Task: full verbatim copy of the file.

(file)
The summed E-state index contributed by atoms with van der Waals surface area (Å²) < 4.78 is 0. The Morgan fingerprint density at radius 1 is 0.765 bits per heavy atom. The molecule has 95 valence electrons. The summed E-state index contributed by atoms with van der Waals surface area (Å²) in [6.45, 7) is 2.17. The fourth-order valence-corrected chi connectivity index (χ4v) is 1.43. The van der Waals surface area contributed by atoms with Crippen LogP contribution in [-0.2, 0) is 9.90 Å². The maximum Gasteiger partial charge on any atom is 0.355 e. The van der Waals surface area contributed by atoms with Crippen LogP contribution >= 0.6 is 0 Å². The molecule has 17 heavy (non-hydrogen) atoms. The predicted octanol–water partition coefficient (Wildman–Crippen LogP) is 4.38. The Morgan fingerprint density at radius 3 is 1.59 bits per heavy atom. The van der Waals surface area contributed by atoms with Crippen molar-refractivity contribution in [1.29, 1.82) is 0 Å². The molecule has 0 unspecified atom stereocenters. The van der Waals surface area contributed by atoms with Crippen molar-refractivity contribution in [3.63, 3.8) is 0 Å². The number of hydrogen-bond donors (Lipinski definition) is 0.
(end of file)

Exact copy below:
The summed E-state index contributed by atoms with van der Waals surface area (Å²) < 4.78 is 0. The Morgan fingerprint density at radius 1 is 0.765 bits per heavy atom. The molecule has 95 valence electrons. The summed E-state index contributed by atoms with van der Waals surface area (Å²) in [6.45, 7) is 2.17. The fourth-order valence-corrected chi connectivity index (χ4v) is 1.43. The van der Waals surface area contributed by atoms with Crippen LogP contribution in [-0.2, 0) is 9.90 Å². The maximum Gasteiger partial charge on any atom is 0.355 e. The van der Waals surface area contributed by atoms with Crippen LogP contribution >= 0.6 is 0 Å². The molecule has 17 heavy (non-hydrogen) atoms. The predicted octanol–water partition coefficient (Wildman–Crippen LogP) is 4.38. The Morgan fingerprint density at radius 3 is 1.59 bits per heavy atom. The van der Waals surface area contributed by atoms with Crippen molar-refractivity contribution in [1.29, 1.82) is 0 Å². The molecule has 0 unspecified atom stereocenters. The van der Waals surface area contributed by atoms with Crippen molar-refractivity contribution in [3.63, 3.8) is 0 Å². The number of hydrogen-bond donors (Lipinski definition) is 0.